Sally Peacock halts the riding lesson to allow a doe and her two spotted fawns to pass through the sandy arena. Three 10-year-old girls astride their horses pull back the reins and wait patiently. Beyond the ring, a coyote noses along the fenceline searching for prey. Several horses munch grass in a nearby pasture. Just past them, hundreds of acres of mixed scrub and high grass ramble across a bluff that plunges over a cliff to the Pacific Ocean. Some 22 miles out to sea stand the craggy Farallon Islands. It’s a Saturday afternoon at Vanishing Point Ranch in Bolinas.
“When I stand in the riding arena and I’m looking at the Farallon Islands, I’m looking at the vanishing point,” Peacock says. “I often tell my riders, ‘Turn your horse toward the ocean.’ “
Peacock has owned and operated the ranch since 1983. The diminutive yet fiery 60-something has worked with horses for more than 50 years — since she was a young girl south of San Francisco. Her favorite breed? “A good horse,” she replies.
These days such simple truths about good horses, good people and what makes a good community are in short supply. Many families that once made up the town’s backbone have been priced out, unlikely victims of the latest social media IPO. A dwindling number of students at the local elementary school and smaller turnouts for Vanishing Point’s Halloween trick-or-treat ride are proof that gentrification is not limited to urban neighborhoods.
Like many of the town’s residents of a certain age, Peacock first visited Bolinas in the late 1960s. Yes, Peacock laughs, “back then we were, shall we say, ‘recreating.’ ” She confides that the true inspiration for the ranch’s name was a 1971 psychedelic drama called “The Vanishing Point.” “It was one of those druggie-type films where the car at the end flies off into the sky and disappears. We thought it was just the coolest movie ever.”
But it was horses that led her to put down roots in this rural town of dirt roads, no stoplights and a famous live-and-let-live attitude. She moved to Bolinas in the late 1970s with two mares and a cat to teach lessons at the horse farm that she would buy and rename. It was just a couple of acres with a handful of buildings desperately needing repair. She took it as-is.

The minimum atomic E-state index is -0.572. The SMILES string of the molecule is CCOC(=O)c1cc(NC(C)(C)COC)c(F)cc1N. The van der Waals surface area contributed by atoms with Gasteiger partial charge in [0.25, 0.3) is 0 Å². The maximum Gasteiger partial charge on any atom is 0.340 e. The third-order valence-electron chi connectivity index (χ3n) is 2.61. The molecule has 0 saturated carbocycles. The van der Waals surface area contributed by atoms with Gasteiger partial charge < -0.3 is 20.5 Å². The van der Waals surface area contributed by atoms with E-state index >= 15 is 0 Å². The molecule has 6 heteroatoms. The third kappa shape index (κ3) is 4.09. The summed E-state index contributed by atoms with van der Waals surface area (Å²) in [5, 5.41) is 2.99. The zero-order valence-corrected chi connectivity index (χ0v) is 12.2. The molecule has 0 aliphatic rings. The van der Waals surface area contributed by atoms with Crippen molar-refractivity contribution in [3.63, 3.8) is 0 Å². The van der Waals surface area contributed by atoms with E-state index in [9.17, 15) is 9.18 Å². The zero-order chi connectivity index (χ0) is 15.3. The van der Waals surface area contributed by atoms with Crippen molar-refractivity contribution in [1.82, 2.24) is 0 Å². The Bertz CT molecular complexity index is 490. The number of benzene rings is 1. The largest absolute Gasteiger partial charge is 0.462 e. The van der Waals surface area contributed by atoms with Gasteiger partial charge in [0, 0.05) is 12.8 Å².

She later purchased several adjacent lots, more than tripling her acreage. She added a cross-country course, a round pen and enough paddocks to accommodate two dozen horses. Above all, she began offering local children riding lessons, cementing her place within the community. She earned a reputation for being strict, yet demonstrably caring and protective: no cellphones, no gossip, helmets required at all times, safety first.
Even as she married and raised two sons, she taught hundreds of girls and boys to muck stalls, clean tack, move 120-pound bales and to know alfalfa from grass feed. “I have had many second-generation riders, even third-generation,” she says.
Over the past few years, the composition of riders at Vanishing Point Ranch has changed as wealthy techies have snatched up the town’s 600 homes — median price: $1,050,000 — for weekend getaways. Still, Peacock has kept her focus on the magic that can happen between people and animals in a natural setting: “My hope is people come here, enjoy themselves and are improved by their relationships with the horses, I want the horses to work with the humans.”
However, Peacock admits, “financially, things aren’t looking so good,” and she muses that perhaps even after 34 years she has always been a little naive, a little too optimistic about the financial ability of a small ranch to cover the ever rising costs of insurance and taxes. Her husband passed away recently, and his outside income, plus his free labor and carpentry skills, had helped enormously. Fortunately, one of her sons will soon return and take the proverbial reins.
After she jokes that the only way she’ll leave Vanishing Point Ranch is being hauled away with a come-along winch, she talks again about her favorite breed. “It’s an Appaloosa — they like to jump and they’re really tough,” she says excitedly, almost as if describing herself. “They usually have a good temperament and they don’t spook.”
The mother deer and her babes have padded their way through the arena and step through the fence. The coyote lifts its head and stares before disappearing into a stand of chaparral. “Now, girls,” Peacock calls to the three riders in the arena, “I want you to turn toward the ocean and begin making a big, graceful figure eight.”